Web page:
The candy-corn martini might be my greatest triumph yet, and as you know that’s really saying something.
Came to me during Happy Hour, as all great ideas do: If I plunk a dozen kernels of candy corn in a standard martini, hold it up to the light till it fogs, I might have something that captures the great American spirit.
The Candy-Corn Martini: For unto you is born this day in the City of Angels, a savior, Christ our corn. And this should be a sign unto you…
Look, my mouth has always been a spiritual place — where bar foods go to get married, a tiny chapel for dinner and drink.
I’m keeping it open extra hours during this amazing month, this pre-pre-Lenten festival that leads to the holidays.
If I work it right, you won’t see a gap between Halloween and Christmas. It’ll just be one long wad of incredible moments.
Oh, these October days. Can I gush a little more? In LA, the leaves don’t change but the sunlight does; the afternoons now look like apple cider.
This particular fall has an early start – a little crisp, a little soupy. The other night, I made a fire. And a candy-corn martini. OK, two.
I get so easily caught up. Bought my grandbaby some pumpkin PJs the other day, and a tiny cable-knit sweater that will make her look like an Irish Christmas ornament.
And each night on the telly, there seems to be a better ballgame than the last.
How about dem Dodgers? I promised my Twitter followers they would beat the Cards, and they did (just barely).
I have some issues with the Dodgers — their front office is an arrogant bunch of sap-holes. But as the Dodgers go, so goes LA. The players bring a lot of happiness to this big funky church. I root for them every chance.
One of the best things about watching a Dodger game is trying to identify the near-dead celebs in the expensive seats behind home plate.
True story: The Dodgers hire a guy just to jiggle awake the old goats after every game. If he can’t, he dials up their publicists.
Among the old celebs the other night was Lou Adler, the ancient beatnik in the white beret.
Adler is to music what Frank Gehry is to stainless steel. He’s an LA legend, a pal of Jack Nicholson, the record producer behind “Tapestry” and a hundred other hits. Among the vintage celebs (Pat Sajak, Mary Hart), Adler stands out as someone who did some really worthwhile stuff.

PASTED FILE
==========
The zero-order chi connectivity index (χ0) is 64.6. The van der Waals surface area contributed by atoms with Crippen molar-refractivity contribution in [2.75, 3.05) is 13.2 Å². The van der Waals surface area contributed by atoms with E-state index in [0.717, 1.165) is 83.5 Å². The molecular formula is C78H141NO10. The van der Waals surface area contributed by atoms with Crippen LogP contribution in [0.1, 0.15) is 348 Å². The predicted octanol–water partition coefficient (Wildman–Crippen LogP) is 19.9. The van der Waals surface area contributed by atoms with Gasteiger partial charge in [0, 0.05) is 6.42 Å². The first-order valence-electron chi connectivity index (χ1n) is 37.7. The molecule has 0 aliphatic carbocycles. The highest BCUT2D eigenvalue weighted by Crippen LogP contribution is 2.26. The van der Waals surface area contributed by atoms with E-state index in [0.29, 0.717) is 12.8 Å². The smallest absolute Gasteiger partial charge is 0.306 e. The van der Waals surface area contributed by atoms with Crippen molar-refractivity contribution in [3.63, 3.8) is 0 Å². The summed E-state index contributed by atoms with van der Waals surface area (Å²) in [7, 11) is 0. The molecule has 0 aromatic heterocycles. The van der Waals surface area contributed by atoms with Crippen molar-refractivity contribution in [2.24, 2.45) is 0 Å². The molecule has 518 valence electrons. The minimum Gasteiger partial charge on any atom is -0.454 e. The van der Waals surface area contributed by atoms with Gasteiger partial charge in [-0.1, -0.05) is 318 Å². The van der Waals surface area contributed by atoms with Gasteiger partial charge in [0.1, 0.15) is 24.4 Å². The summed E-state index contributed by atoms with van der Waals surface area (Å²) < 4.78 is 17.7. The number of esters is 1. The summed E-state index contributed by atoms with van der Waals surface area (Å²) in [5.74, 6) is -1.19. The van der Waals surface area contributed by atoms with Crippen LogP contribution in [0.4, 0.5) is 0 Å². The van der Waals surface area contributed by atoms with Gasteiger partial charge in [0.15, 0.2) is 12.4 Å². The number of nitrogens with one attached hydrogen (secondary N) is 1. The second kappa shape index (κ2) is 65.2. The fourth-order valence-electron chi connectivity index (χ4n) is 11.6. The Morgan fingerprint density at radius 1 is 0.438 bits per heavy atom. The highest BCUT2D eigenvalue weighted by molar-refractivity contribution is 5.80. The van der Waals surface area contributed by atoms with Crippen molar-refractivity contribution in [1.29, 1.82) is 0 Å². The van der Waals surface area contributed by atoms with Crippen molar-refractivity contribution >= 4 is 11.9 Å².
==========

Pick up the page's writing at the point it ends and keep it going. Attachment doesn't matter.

In watching him, I had this urge to ask: “Hey Lou, does today’s music sound like bus brakes to you? Because it sure does to me.”
By the way, it frosts my pumpkins when the rich people in the front-row seats don’t stand up during Dodger rallies. As a friend pointed out, the true fans are up in the nose bleeds. During rallies, they stand on their seats, cheering wildly, painting each other in mustard and beer.
The Los Angeles Dodgers are a Neiman Marcus franchise with an increasingly working-class fan base. Go figure.
I’ve been enjoying the LA Rams lately too. They are like a Ron Howard movie, their gee-whiz Opie coach absorbing all the blame when the team occasionally stumbles.
I wouldn’t think that’s a recipe for success. But it seems to work with these jock millennials. Now Sean McVay’s got himself an Opie quarterback, a gee-whiz soulmate. Only good things ahead.
I don’t cover sports anymore, for obvious reasons, but I’m glad to point out that LA’s pro teams have the best front offices in the business – Lakers, Rams, Dodgers. Savvy execs, super-smart GMs…the best and the brightest.
Even the Chargers have created some heat, with their super-young quarterback with the weed-dealer hair.
Man, we’re lucky. LA doesn’t suffer fools or second place.
Sure, our pizza and architecture mostly suck, but our fans are pretty interesting. That’s where the history is, in folks like Lou Adler and Vin Scully.
In LA, the monuments actually move. Some of them drive Bentleys (nobody’s perfect).
I was remembering Kid Scully the other night during the Dodger game, griping about how the current crop of baseball announcers rattles off stats all game long. For a moment, thought I was back in trig class. Yikes.
Vin Scully took another approach. Vinny did Dodger games like he was narrating a Thornton Wilder play. He’d tell us about the characters, the town, the back stories, who secretly loved whom.
Speaking of love…
“I love watching men be men and having a good time,” my friend Laura texted after the dramatic win on Wednesday.
Well, there’s an ancient notion, old as baseball itself: Love.
Oh, and men being men.
Seems that nobody appreciates men anymore. So it’s nice to see us have a moment for a change.
Cue the confetti! Light the fireworks! Next up: Men being men!
Oh, these textbook American moments – men acting like men and maybe something more, showing grit, courage and class.
Filling our beer cups with hope.
The Oct. 16 Happy Hour Hike is sold out. Thanks for all who responded. Info will come by email early next week. Look for the hike to launch around 2 pm, with details to follow on meet-up location and our terrific post-hike watering hole. If you missed out, we’ll have another adventure in November. Cheers!